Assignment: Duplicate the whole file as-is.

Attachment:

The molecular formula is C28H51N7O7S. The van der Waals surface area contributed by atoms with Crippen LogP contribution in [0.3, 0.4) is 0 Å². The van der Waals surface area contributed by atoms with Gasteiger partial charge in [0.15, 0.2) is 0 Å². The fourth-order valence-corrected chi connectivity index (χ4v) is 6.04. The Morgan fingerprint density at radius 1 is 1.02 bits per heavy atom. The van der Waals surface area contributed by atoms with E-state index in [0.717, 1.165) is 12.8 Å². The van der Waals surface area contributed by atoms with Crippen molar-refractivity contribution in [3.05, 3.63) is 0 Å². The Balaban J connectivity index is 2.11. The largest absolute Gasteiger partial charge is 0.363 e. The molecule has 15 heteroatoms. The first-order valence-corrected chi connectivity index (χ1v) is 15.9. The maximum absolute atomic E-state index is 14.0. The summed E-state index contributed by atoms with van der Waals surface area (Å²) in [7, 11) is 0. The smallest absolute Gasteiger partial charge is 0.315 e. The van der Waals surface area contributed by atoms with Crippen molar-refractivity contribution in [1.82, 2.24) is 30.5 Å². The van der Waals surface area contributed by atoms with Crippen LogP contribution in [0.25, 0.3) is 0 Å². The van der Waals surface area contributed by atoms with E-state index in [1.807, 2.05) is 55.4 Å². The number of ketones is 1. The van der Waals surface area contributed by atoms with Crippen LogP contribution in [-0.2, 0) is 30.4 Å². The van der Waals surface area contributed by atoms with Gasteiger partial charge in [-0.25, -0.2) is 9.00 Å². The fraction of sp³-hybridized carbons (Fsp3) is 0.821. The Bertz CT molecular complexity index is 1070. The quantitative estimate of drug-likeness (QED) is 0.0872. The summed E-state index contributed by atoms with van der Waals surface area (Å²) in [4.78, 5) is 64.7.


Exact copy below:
The molecular formula is C28H51N7O7S. The van der Waals surface area contributed by atoms with Crippen LogP contribution in [0.3, 0.4) is 0 Å². The van der Waals surface area contributed by atoms with Gasteiger partial charge in [0.15, 0.2) is 0 Å². The fourth-order valence-corrected chi connectivity index (χ4v) is 6.04. The Morgan fingerprint density at radius 1 is 1.02 bits per heavy atom. The van der Waals surface area contributed by atoms with E-state index in [0.717, 1.165) is 12.8 Å². The van der Waals surface area contributed by atoms with Crippen molar-refractivity contribution in [3.05, 3.63) is 0 Å². The Balaban J connectivity index is 2.11. The largest absolute Gasteiger partial charge is 0.363 e. The molecule has 15 heteroatoms. The first-order valence-corrected chi connectivity index (χ1v) is 15.9. The maximum absolute atomic E-state index is 14.0. The summed E-state index contributed by atoms with van der Waals surface area (Å²) in [7, 11) is 0. The smallest absolute Gasteiger partial charge is 0.315 e. The van der Waals surface area contributed by atoms with Crippen molar-refractivity contribution in [1.82, 2.24) is 30.5 Å². The van der Waals surface area contributed by atoms with Crippen LogP contribution in [0.25, 0.3) is 0 Å². The van der Waals surface area contributed by atoms with E-state index in [1.807, 2.05) is 55.4 Å². The number of ketones is 1. The van der Waals surface area contributed by atoms with Crippen LogP contribution in [-0.2, 0) is 30.4 Å². The van der Waals surface area contributed by atoms with Gasteiger partial charge in [-0.25, -0.2) is 9.00 Å². The fraction of sp³-hybridized carbons (Fsp3) is 0.821. The Bertz CT molecular complexity index is 1070. The quantitative estimate of drug-likeness (QED) is 0.0872. The summed E-state index contributed by atoms with van der Waals surface area (Å²) in [4.78, 5) is 64.7.